Matthew Wood says in Native American healing, burns should not be treated with cold but with heat. Cold only drives the heat further in, but heat allows the burn or fire to flow out in its similar so to speak, into the hot medicine. Matthew Wood explains that sweet leaf is a fiery hot remedy that will draw the heat back to the plant and out of the body. The flower tops need to be exposed to saliva to unlock the burn medicine in the plant so they are chewed and placed on the wound. Sweet leaf is especially effective for burns where there is a cold sweat. .

Rashes/Poison Ivy/Oak

If you are allergic to poison ivy, you're more likely to be allergic to poison oak and poison sumac, because all three plants contain the same rash-triggering plant oil called urushiol (pronounced yoo-ROO-shee-all). Immediately wash the affected area thoroughly with soap and cool water, or sponge with alcohol to remove the oily resin.

Baking soda wash helps as does bentonite clay which draws the irritating oils out.

Plantain and chickweed or Artemisia vulgaris (mugwort) wash or compress. Fresh bruised and squeezed

Jewelweed ( Impatiens capensis) on poison ivy,etc.  You can also make a spray with witch hazel to preserve jewelweed. There are sprays at natural health stores, etc. Some people find jewelweed soap soothing but soap depends on how it is made and may not be beneficial.

Other remedies include Grindelia (Grindelia camporum), also known as gumweed, contains resins and tannins to ease the pain and itching of plant rashes. It’s available as a tincture and also as a spray specifically for treating poison oak/poison ivy rashes.

Calendula gel or sprays or blossom washes .

Homeopathic Rhus tox tablets or gel, sprays (Triflora gel from Boericke and tafel homeopathic gel). Oatmeal poultice can quiet itch and help heal.

Bruise 1 c. nasturtium flowers and leaves and tie them in a cloth or muslin bag. Place it in a bath or gently scrub yourself with it.

Bach Rescue remedy. This flower essence  was created by Dr Bach to deal with emergencies and crises – (Impatiens. Star of Bethlehem, Cherry Plum, Rock Rose, Clematis) Rescue Remedy helps us relax, get focused and get the needed calmness. At the very least keep some on hand at all times, as it is applicable to any situation where shock, panic, trauma or stress of any kind is involved.  Used for emotional trauma for all ages, flower essences work quickly. Rubbing the drops on the temples and wrists if unable to take anything orally will have an immediate calming influence. Rescue Remedy is also available as a spray, lozenges and gum.

Rose elixir  use like Rescue Remedy, for any trauma, panic, fear or stressful situation for child, adult or animal. It’s calming, pleasant and helps to move someone out of a paralyzing shock or stuck emotion.  calming without sedating.

 Motherwort (Leonurus cardiaca) invites you to crawl into her lap to quiet nervous irritability, tension, eases upset, all while soothing and strengthening the entire nervous system.  As tincture, 20 drops can alleviate frazzled nerves, emotional upset when you can't seem to get ahold of yourself.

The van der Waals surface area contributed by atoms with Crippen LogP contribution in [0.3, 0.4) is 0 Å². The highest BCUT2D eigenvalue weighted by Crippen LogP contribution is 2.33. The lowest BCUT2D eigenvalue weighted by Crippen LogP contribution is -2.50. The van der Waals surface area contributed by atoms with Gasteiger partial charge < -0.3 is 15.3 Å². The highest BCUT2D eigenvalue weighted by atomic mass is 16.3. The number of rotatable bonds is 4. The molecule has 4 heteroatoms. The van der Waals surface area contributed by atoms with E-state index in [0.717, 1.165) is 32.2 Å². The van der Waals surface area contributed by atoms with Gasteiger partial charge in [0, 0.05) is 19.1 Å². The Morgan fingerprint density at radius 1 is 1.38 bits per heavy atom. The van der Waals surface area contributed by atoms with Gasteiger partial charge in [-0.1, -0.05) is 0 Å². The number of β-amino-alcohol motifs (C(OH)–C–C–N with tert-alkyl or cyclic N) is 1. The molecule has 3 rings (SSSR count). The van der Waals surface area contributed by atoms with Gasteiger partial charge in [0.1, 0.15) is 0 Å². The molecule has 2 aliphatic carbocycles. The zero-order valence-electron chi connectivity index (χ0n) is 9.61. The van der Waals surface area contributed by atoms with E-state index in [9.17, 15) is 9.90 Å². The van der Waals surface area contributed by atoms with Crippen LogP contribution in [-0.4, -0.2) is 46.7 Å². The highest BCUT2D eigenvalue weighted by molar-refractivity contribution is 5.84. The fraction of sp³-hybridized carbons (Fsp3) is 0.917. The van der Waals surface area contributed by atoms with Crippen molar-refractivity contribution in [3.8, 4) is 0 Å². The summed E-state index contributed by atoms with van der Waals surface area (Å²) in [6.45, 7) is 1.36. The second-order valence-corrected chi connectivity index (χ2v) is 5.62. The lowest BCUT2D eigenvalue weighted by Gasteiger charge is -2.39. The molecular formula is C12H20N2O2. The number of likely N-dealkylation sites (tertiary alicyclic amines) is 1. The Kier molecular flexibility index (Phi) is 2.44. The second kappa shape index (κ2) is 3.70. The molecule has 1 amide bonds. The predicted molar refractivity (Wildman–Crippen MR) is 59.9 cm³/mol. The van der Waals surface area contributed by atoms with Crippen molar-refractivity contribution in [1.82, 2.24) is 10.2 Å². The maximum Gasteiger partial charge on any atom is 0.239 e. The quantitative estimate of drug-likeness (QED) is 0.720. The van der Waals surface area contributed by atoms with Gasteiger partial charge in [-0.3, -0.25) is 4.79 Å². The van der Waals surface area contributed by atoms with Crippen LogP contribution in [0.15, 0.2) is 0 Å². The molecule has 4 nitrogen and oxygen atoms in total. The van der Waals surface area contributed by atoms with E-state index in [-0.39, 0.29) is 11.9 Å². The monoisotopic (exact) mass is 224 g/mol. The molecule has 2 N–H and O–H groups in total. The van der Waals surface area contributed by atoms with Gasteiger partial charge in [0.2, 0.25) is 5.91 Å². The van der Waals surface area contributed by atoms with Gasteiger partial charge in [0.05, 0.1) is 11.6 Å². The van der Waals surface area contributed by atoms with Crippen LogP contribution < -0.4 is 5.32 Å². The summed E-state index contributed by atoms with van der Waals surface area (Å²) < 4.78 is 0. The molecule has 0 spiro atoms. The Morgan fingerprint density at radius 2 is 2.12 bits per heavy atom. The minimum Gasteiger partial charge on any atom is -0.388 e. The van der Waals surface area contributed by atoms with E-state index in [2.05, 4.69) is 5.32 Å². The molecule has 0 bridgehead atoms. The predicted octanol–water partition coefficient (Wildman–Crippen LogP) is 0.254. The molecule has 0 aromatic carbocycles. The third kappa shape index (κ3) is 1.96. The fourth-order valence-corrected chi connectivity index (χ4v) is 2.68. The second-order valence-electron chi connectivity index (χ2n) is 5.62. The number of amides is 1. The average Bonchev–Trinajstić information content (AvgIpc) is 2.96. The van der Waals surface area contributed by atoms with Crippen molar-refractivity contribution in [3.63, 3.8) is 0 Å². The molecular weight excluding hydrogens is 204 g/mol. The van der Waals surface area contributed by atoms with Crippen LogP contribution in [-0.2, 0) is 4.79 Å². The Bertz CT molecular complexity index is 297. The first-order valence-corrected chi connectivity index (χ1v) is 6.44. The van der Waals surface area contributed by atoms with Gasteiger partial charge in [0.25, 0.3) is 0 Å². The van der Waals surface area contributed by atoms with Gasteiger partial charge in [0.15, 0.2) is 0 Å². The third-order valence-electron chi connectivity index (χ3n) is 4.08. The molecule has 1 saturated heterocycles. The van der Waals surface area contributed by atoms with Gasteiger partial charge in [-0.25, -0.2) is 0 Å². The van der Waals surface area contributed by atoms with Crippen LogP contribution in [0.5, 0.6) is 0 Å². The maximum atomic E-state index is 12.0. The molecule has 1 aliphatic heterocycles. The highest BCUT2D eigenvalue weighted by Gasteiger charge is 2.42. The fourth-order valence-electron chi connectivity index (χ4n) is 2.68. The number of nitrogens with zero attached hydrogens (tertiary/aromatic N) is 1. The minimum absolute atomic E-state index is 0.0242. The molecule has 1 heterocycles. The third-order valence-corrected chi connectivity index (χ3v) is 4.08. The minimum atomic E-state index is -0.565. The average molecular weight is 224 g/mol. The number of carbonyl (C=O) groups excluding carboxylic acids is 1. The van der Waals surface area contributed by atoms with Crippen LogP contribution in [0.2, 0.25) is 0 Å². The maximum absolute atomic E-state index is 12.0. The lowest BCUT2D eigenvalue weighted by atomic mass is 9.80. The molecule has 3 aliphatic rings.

Sickness/upset tummy
Ginger capsules/crystallized ginger. Great remedy for tummy upsets, including motion sickness, morning sickness and gas.

Chamomile tea calms “belly aches” gas and bloating. Mints such as Peppermint, Spearmint, Catnip..can ease upset stomachs—home you can keep fresh on hand or put tea bags in your kit.

Dandelion (all parts in an herb vinegar), dandelion tea, dandelion root tea, supports digestion, eases indigestion.

 Supplies For Your Medicine/First Aid Kit (Ideas Anyway)

 A First Aid Manual/or book similar to “Where There is No Doctor” by David Werner, Jane Maxwell. Or The Survival Medicine Handbook: A Guide for When Help is Not on the Way by Joseph Alton and Amy Alton
• Adhesive bandage strips: Various sizes, including butterfly closure bandages.
• Bandage materials: Sterile gauze pads, a roll of gauze, adhesive bandage tape. Nonstick pads, etc.
• Elastic bandage like Ace: For sprains or strains.
•Dr. Bronner’s or other biodegradable soap
• Alcohol (rubbing): Small plastic bottle for removing poison oak/ivy oils from the skin.
•    Hydrogen Peroxide to clean wounds
• Cosmetic clay (Bentonite/Kaolin): With drying and drawing properties, clay is useful for healing skin rashes and insect bites and drawing out. Store in a small plastic container.
•    Charcoal tablets (possible poisoning) also drawing
• Electrolyte replacement: Powdered drink packets such as Emergen-C.
• Moleskin: Blister treatment.
• Scissors: Small pair for cutting bandages, adhesive tape, moleskin.
•    Keep a couple needles in a jar/bottle. Safety pins are also good to have around.
• Matches
• Thermometer: Instant-read type.
• Tweezers: For removing ticks and splinters.
• Waterless hand sanitizer: Travel-size bottle.
•    Latex Gloves
Cotton—Balls and Pads
Moistened Towelettes or Wipes

Any of the above mentioned herbal items… needs specific for your family.